Publication # 244

G. A. Keeler, B. E. Nelson, D. Agarwal, C. Debaes, N. C. Helman, A. Bhatnagar, and D. A. B. Miller, "The Benefits of Ultrashort Optical Pulses in Optically-Interconnected Systems," IEEE J. Sel. Top. Quantum Electron. 9, 477-485 (2003)

Many properties of an optically-interconnected system can be improved through the use of a modelocked laser. The short pulse duration, high peak power, wide spectral bandwidth, and low timing jitter of such a laser lead to these benefits. Timing advantages include simplified synchronization across large chip areas, receiver latency reduction, and data resynchronization. Lower power dissipation may be achieved through improved receiver sensitivity. Additional applications of short optical pulses include time-division multiplexing, single-source wavelength-division multiplexing, and precise time-domain testing of circuits.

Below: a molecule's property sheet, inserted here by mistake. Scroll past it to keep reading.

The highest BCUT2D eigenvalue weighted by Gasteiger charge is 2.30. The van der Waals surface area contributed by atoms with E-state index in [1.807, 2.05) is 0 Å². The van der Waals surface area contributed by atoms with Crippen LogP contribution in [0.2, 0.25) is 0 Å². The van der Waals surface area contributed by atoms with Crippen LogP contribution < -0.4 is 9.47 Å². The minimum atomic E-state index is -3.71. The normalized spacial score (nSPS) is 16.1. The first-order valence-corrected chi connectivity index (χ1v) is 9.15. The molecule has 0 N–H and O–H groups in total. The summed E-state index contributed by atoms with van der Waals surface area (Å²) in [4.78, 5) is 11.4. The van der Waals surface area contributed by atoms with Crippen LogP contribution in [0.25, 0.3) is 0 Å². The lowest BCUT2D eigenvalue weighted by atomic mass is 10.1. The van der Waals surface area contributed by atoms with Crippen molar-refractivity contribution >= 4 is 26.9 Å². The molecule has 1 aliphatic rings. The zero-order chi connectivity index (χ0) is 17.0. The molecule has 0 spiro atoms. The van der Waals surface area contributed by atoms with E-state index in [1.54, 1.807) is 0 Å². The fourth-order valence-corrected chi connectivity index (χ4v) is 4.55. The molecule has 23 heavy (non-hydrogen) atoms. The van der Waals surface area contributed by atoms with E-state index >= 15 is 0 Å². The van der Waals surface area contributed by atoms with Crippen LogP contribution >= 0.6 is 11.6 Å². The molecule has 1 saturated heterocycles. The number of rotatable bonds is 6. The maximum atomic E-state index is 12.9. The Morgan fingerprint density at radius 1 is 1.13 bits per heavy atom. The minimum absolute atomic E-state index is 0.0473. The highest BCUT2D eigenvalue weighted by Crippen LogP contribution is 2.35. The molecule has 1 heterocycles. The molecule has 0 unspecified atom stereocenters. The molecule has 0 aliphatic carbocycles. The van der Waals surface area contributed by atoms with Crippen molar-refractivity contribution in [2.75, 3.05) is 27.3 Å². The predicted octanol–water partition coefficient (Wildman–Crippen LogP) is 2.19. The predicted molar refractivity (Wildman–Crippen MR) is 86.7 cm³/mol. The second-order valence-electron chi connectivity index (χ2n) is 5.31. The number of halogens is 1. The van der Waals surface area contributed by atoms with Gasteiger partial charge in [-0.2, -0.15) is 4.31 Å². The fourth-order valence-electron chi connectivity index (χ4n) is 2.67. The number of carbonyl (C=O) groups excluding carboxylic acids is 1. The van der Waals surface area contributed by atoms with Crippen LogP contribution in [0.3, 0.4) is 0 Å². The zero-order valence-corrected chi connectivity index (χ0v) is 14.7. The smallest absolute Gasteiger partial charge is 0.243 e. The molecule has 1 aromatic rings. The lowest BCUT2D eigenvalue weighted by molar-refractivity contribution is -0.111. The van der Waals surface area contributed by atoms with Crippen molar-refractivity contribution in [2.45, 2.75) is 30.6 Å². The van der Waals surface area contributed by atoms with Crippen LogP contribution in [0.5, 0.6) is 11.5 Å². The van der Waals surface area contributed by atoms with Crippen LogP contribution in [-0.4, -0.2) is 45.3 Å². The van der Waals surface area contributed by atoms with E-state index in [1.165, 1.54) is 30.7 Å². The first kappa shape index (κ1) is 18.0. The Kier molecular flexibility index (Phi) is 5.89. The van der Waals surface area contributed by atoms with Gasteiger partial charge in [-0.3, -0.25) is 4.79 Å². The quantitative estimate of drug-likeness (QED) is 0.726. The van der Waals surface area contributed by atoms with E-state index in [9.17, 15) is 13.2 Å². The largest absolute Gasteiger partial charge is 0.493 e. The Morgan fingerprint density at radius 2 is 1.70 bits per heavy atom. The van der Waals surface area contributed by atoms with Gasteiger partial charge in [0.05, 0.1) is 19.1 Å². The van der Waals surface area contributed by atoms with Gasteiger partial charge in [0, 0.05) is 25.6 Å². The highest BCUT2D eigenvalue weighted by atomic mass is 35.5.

Several of these concepts were investigated using a high-speed chip-to-chip optical interconnect demonstration link. The link employs a modelocked laser and surface-normal optoelectronic modulators that were flip-chip bonded to silicon CMOS circuits. This paper outlines experiments that were performed on or simulated for the link, and discusses the important benefits of ultrashort optical pulses for optical interconnection.


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